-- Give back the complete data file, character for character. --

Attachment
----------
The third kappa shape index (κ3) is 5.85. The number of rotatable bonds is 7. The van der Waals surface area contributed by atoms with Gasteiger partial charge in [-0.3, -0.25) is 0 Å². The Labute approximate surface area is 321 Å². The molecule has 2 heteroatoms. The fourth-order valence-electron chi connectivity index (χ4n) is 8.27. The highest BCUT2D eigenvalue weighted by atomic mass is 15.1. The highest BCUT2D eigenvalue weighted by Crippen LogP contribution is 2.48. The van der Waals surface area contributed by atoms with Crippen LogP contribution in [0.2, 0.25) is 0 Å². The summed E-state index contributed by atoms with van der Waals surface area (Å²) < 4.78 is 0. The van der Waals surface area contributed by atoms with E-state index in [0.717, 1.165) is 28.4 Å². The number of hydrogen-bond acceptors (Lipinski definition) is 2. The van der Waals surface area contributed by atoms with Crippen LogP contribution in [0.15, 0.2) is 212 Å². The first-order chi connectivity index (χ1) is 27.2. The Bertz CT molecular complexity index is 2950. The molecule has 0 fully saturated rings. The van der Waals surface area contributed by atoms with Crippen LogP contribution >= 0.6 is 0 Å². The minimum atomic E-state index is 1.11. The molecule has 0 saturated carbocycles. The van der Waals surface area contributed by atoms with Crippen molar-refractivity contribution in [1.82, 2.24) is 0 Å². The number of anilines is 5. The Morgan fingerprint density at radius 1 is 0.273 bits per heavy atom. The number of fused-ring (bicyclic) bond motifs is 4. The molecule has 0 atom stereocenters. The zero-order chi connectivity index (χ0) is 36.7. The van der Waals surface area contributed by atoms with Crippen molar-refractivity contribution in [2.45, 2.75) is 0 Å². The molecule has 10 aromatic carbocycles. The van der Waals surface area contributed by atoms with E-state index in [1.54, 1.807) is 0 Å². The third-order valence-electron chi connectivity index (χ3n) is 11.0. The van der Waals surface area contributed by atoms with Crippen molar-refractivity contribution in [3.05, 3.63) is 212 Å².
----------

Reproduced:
The third kappa shape index (κ3) is 5.85. The number of rotatable bonds is 7. The van der Waals surface area contributed by atoms with Gasteiger partial charge in [-0.3, -0.25) is 0 Å². The Labute approximate surface area is 321 Å². The molecule has 2 heteroatoms. The fourth-order valence-electron chi connectivity index (χ4n) is 8.27. The highest BCUT2D eigenvalue weighted by atomic mass is 15.1. The highest BCUT2D eigenvalue weighted by Crippen LogP contribution is 2.48. The van der Waals surface area contributed by atoms with Crippen LogP contribution in [0.2, 0.25) is 0 Å². The summed E-state index contributed by atoms with van der Waals surface area (Å²) < 4.78 is 0. The van der Waals surface area contributed by atoms with E-state index in [0.717, 1.165) is 28.4 Å². The number of hydrogen-bond acceptors (Lipinski definition) is 2. The van der Waals surface area contributed by atoms with Crippen LogP contribution in [0.15, 0.2) is 212 Å². The first-order chi connectivity index (χ1) is 27.2. The Bertz CT molecular complexity index is 2950. The molecule has 0 fully saturated rings. The van der Waals surface area contributed by atoms with Crippen LogP contribution >= 0.6 is 0 Å². The minimum atomic E-state index is 1.11. The molecule has 0 saturated carbocycles. The van der Waals surface area contributed by atoms with Crippen molar-refractivity contribution in [1.82, 2.24) is 0 Å². The number of anilines is 5. The Morgan fingerprint density at radius 1 is 0.273 bits per heavy atom. The number of fused-ring (bicyclic) bond motifs is 4. The molecule has 0 atom stereocenters. The zero-order chi connectivity index (χ0) is 36.7. The van der Waals surface area contributed by atoms with Crippen molar-refractivity contribution in [2.45, 2.75) is 0 Å². The molecule has 10 aromatic carbocycles. The van der Waals surface area contributed by atoms with E-state index in [1.54, 1.807) is 0 Å². The third-order valence-electron chi connectivity index (χ3n) is 11.0. The van der Waals surface area contributed by atoms with Crippen molar-refractivity contribution in [3.05, 3.63) is 212 Å².